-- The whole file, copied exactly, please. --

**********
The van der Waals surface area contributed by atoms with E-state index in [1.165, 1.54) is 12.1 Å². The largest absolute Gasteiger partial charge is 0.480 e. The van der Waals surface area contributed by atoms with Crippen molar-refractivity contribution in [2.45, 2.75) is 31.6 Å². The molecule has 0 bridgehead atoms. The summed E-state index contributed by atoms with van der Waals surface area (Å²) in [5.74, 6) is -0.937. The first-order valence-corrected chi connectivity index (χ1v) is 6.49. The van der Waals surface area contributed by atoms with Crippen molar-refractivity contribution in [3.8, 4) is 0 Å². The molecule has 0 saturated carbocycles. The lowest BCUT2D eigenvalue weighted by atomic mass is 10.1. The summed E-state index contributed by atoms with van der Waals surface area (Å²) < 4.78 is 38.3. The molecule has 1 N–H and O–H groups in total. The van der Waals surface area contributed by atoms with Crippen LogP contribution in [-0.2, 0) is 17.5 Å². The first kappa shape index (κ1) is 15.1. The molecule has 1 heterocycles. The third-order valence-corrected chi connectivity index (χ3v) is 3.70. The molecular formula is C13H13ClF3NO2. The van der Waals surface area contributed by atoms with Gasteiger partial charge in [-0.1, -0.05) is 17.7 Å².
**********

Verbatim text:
The van der Waals surface area contributed by atoms with E-state index in [1.165, 1.54) is 12.1 Å². The largest absolute Gasteiger partial charge is 0.480 e. The van der Waals surface area contributed by atoms with Crippen molar-refractivity contribution in [2.45, 2.75) is 31.6 Å². The molecule has 0 bridgehead atoms. The summed E-state index contributed by atoms with van der Waals surface area (Å²) in [5.74, 6) is -0.937. The first-order valence-corrected chi connectivity index (χ1v) is 6.49. The van der Waals surface area contributed by atoms with Crippen molar-refractivity contribution in [3.8, 4) is 0 Å². The molecule has 0 saturated carbocycles. The lowest BCUT2D eigenvalue weighted by atomic mass is 10.1. The summed E-state index contributed by atoms with van der Waals surface area (Å²) < 4.78 is 38.3. The molecule has 1 N–H and O–H groups in total. The van der Waals surface area contributed by atoms with Crippen LogP contribution in [-0.2, 0) is 17.5 Å². The first kappa shape index (κ1) is 15.1. The molecule has 1 heterocycles. The third-order valence-corrected chi connectivity index (χ3v) is 3.70. The molecular formula is C13H13ClF3NO2. The van der Waals surface area contributed by atoms with Gasteiger partial charge in [-0.1, -0.05) is 17.7 Å².